Unlike the Hi-Z port with the RSP2, the RSPduo treats the Hi-Z port more like an auxiliary antenna port. When I employed the Hi-Z port in the HF bands, I did notice small spurious noises, but this might have been due to my antenna port configuration here in the shack (my Hi-Z connector is simply attached to the shield and center conductor of my coax).

Again, however, for anything above 2 MHz, SDRplay suggests using the 50 ohm ports.

How to set up dual receivers on one screen/monitor

Listening to the FM broadcast band on the main receiver and Voice of Greece shortwave on the second receiver.

One of the first things I was eager to do was to run the dual receiver functionality on one monitor.  Although SDRplay makes this a pretty simple process in the latest version of SDRuno, I still stumbled a bit as I learned to navigate the controls.

Here’s a quick primer to get both receivers on the air on one monitor/screen:

  • First, open SDRuno in “single receiver mode” (the typical SDRuno default).

  • Next, click on the “RSPduo mode” button and select one of the modes.  In this case, I’m not running the ADS-B application, so I’ll choose “DUAL (NORMAL)”.

  • Now, to format the “Master” receiver windows so they only use the top half of the monitor, click on the OPT button.

  • Select “Auto Layouts” and “RSPduo Master.”

If you’ve followed these steps with me, your screen should look something like this:

Now you’ll want to start the second receiver. Do this by opening the SDRuno application again (as if you were opening SDRuno for the first time). Make sure you’ve selected your RSPduo if you have more than one RSP connected.

The new instance of SDRuno will fill the entire screen by default, so you’ll need to format it to occupy the lower half of the screen.

Simply click on the OPT button again, select “Auto Layouts,” and “RSPduo Slave.”

Your full screen should now look something like this:

Now you can start using both receivers, but you’ll have to always start the “Master” receiver first. In fact, the “Master” receiver must always be active in order to operate the “Slave” receiver. You can always close the “Slave” receiver without affecting the “Master” receiver; however, if you close the “Master” receiver, you will effectively close both receivers.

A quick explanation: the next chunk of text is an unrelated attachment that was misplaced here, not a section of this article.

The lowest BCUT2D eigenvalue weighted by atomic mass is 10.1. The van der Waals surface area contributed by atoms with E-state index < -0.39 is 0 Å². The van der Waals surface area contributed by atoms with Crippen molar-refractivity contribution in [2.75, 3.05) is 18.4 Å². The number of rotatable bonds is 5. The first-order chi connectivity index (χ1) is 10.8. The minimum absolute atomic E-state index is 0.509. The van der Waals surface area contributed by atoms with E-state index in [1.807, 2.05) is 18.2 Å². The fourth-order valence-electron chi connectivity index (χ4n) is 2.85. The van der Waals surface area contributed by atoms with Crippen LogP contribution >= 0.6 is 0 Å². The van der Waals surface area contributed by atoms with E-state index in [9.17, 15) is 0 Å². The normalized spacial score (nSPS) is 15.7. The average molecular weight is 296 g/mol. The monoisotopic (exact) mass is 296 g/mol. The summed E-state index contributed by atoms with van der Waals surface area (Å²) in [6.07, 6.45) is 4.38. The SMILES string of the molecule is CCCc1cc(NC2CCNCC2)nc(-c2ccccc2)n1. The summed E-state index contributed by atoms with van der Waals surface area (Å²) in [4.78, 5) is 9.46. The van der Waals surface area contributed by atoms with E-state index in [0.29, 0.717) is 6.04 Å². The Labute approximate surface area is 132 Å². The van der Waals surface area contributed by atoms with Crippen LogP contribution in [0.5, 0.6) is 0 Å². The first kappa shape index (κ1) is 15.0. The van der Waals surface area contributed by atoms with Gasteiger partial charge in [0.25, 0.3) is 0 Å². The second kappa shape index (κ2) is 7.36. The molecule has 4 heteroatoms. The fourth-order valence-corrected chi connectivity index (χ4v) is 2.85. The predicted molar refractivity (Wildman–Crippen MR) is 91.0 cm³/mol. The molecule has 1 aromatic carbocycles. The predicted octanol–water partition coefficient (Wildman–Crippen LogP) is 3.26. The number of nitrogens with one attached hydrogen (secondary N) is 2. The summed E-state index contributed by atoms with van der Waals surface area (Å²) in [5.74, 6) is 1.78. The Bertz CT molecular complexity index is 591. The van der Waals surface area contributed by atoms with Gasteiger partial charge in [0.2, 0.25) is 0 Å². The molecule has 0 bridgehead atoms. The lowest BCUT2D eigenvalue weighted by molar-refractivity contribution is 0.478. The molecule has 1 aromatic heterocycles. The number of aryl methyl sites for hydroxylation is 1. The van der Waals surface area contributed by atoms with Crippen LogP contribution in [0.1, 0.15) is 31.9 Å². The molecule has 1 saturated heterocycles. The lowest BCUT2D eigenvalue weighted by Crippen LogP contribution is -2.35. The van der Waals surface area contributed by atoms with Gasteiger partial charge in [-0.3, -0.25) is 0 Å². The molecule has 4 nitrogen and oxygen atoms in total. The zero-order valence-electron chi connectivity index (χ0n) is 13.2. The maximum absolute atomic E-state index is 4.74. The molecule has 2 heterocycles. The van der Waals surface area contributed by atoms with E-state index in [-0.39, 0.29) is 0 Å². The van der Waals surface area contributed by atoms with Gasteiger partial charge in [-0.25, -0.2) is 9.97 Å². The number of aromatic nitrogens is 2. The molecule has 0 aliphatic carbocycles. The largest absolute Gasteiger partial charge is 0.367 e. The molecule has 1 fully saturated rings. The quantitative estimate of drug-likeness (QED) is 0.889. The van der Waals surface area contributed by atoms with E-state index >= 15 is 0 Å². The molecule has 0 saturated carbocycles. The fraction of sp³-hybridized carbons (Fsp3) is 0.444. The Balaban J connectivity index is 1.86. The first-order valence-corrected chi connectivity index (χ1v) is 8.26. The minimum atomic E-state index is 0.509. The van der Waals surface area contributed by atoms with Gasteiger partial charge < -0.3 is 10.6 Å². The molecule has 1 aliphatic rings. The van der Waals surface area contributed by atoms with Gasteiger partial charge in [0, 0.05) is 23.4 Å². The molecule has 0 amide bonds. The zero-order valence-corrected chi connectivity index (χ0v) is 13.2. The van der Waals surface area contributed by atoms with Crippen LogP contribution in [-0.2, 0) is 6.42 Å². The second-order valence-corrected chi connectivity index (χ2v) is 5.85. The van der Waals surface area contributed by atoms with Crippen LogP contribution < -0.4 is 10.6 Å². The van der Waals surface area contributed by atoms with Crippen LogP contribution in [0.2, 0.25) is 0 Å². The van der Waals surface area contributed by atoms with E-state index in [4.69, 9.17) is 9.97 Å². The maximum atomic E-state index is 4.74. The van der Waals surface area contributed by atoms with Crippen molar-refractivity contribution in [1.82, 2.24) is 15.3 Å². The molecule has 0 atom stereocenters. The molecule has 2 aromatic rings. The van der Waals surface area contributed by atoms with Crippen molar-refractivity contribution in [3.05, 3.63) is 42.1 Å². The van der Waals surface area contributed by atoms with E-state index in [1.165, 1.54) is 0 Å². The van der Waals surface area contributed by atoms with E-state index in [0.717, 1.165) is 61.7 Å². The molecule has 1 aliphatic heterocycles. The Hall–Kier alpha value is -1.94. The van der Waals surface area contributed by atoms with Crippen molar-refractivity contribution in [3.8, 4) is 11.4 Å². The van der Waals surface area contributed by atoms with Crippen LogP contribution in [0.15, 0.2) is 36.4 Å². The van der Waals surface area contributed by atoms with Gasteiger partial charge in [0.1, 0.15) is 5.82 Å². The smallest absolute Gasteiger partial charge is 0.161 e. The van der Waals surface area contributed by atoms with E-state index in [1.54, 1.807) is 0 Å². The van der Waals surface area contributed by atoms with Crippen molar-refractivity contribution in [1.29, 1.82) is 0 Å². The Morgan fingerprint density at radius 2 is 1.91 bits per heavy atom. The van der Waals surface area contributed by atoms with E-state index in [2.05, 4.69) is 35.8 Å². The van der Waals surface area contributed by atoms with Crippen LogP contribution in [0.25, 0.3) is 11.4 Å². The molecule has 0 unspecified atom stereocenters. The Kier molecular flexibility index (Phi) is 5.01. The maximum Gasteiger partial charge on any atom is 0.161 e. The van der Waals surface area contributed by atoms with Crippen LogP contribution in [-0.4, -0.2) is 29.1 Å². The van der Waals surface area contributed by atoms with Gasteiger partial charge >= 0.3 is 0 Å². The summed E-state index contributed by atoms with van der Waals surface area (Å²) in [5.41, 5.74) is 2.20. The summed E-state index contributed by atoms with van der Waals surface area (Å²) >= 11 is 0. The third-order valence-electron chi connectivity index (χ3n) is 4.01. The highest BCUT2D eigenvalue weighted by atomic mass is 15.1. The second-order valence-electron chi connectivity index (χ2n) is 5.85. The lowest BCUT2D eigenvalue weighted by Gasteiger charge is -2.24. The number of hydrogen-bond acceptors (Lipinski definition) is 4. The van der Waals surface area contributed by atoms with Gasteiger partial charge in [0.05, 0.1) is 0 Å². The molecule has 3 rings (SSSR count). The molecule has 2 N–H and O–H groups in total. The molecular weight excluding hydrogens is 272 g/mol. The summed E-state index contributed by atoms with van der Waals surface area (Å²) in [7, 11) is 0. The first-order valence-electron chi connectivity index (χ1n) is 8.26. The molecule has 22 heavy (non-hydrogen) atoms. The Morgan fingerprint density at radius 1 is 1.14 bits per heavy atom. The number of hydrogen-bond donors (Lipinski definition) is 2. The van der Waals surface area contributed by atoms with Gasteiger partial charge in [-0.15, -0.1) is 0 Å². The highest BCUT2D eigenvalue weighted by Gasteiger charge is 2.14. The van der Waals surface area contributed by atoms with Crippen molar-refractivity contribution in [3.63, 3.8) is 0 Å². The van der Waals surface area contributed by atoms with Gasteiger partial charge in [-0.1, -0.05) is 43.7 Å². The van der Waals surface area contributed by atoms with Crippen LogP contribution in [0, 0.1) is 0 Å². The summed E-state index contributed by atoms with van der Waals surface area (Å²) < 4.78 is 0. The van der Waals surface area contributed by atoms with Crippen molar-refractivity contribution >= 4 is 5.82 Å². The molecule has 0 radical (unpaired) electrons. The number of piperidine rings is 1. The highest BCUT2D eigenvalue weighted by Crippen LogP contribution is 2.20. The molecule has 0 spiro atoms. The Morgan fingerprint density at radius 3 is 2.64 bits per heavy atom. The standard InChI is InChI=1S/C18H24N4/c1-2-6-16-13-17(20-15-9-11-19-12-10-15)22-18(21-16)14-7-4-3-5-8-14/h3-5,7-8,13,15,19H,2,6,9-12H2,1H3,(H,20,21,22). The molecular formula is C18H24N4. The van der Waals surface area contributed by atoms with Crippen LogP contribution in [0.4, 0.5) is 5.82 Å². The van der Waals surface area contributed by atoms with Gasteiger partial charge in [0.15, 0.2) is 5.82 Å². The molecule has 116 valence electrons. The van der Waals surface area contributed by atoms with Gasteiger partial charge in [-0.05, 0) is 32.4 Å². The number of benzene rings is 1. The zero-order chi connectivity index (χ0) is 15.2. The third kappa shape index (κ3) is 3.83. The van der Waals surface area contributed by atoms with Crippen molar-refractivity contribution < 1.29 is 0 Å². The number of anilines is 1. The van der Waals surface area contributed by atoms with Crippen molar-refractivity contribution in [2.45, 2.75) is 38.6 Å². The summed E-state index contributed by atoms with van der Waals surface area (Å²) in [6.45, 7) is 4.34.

Again, I fully expect SDRplay will soon produce a demonstration video showing how you can navigate SDRuno’s new dual-receiver functionality.

Comparisons

As I’ve mentioned in most previous SDR reviews, I do like to take a considerable amount of time to set up SDR comparisons.

Herein lies the difficulty of reviewing an SDR’s performance. Because the user has so much power to control variables and thus shape the receiver’s function, it’s actually quite hard to make an “apples-to-apples” comparison––insuring that all important filters, gain controls, DSP, etc., are as close to identical as possible.

One tool that helps me do this is SDR Console, since it can control a number of SDRs and receiver parameters can be set up identically.  Unfortunately, the RSPduo is so new, SDR Console doesn’t yet support it.

I did use SDRuno to compare the RSPduo with the RSP1A. Fortunately, I could actually run two separate instances of SDRuno simultaneously (and on different monitors, in my case). Both were hooked up to the same antenna via my ELAD ASA15 antenna splitter amplifier.

The RSPduo’s improved dynamic range gives it an advantage in terms of noise floor, sensitivity, and selectivity.

The improved performance is not dramatic––but I understand it might be especially detectable to those who want a receiver with a more robust front end.

In fact, the RSPduo’s 50 ohm coaxial ports have quite an array of automatically configured front end filters:

Low Pass

  • 2 MHz Band Pass
  • 2-12 MHz
  • 12-30 MHz
  • 30-60 MHz
  • 60-120 MHz
  • 120-250 MHz
  • 250-300 MHz
  • 300-380 MHz
  • 380-420 MHz
  • 420-1000 MHz

High Pass

  • 1000 MHz

And an array of notch filters

FM Notch Filter:

  • >30dB 77 – 115MHz
  • >50dB 85 – 107MHz
  • >3dB 144 – 148MHz

MW Notch Filter:

  • >15dB 400 – 1650kHz
  • >30dB 500 – 1530kHz
  • >40dB 540 – 1490kHz

DAB Notch Filter:

  • >20dB 155 – 235MHz
  • >30dB 160 – 230MHz

The thing is, I live in an RF quiet area, so I can’t fully take advantage of the SDRuno’s more robust front end.

In head-to-head comparisons with the RSP1A, the RSPduo’s performance edge is discernible. Again, I suspect it would be a bit more obvious if I lived in an urban setting with blowtorch stations in the neighborhood. Using the Hi-Z antenna port in the mediumwave portions of the band, the RSPduo has a performance edge over the RSP1A, as well.

Should you grab the RSPduo?

The new SDRplay RSPduo

Anytime a new product hits the market, I ask myself if this is the sort of product that would tempt me to reach for my hard-earned cash.

The short answer?  Absolutely! Take my money, please!  There is no other sub-$300 SDR on the market currently that has the dual tuner functionality of the RSPduo. Thing is, I’ve only had the RSPdup a couple of weeks–there’s so much yet I want to explore here–especially diversity reception!

But what if you already have an SDRplay SDR? Afterall, the RSP1A was only released a few months ago, and the RSP2 series only a year before that.